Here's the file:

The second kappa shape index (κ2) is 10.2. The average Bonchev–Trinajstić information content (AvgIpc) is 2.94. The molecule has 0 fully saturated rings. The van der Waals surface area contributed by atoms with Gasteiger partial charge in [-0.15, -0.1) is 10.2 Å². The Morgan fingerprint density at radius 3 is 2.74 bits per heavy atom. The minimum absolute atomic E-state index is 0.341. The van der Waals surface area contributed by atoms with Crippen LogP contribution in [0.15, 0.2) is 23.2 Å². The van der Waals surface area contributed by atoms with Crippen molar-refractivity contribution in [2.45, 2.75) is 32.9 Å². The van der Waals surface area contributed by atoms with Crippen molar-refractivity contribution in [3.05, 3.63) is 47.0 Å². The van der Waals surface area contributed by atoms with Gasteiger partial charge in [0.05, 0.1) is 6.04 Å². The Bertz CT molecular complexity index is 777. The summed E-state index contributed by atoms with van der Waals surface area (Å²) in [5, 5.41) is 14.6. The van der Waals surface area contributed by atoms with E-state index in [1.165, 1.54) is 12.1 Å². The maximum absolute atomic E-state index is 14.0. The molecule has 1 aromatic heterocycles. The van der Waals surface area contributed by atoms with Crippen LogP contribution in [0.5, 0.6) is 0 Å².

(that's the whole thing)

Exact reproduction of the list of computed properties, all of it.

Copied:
The second kappa shape index (κ2) is 10.2. The average Bonchev–Trinajstić information content (AvgIpc) is 2.94. The molecule has 0 fully saturated rings. The van der Waals surface area contributed by atoms with Gasteiger partial charge in [-0.15, -0.1) is 10.2 Å². The Morgan fingerprint density at radius 3 is 2.74 bits per heavy atom. The minimum absolute atomic E-state index is 0.341. The van der Waals surface area contributed by atoms with Crippen LogP contribution in [0.15, 0.2) is 23.2 Å². The van der Waals surface area contributed by atoms with Crippen molar-refractivity contribution in [2.45, 2.75) is 32.9 Å². The van der Waals surface area contributed by atoms with Crippen molar-refractivity contribution in [3.05, 3.63) is 47.0 Å². The van der Waals surface area contributed by atoms with Gasteiger partial charge in [0.05, 0.1) is 6.04 Å². The Bertz CT molecular complexity index is 777. The summed E-state index contributed by atoms with van der Waals surface area (Å²) in [5, 5.41) is 14.6. The van der Waals surface area contributed by atoms with E-state index in [1.165, 1.54) is 12.1 Å². The maximum absolute atomic E-state index is 14.0. The molecule has 1 aromatic heterocycles. The van der Waals surface area contributed by atoms with Crippen LogP contribution in [0.5, 0.6) is 0 Å².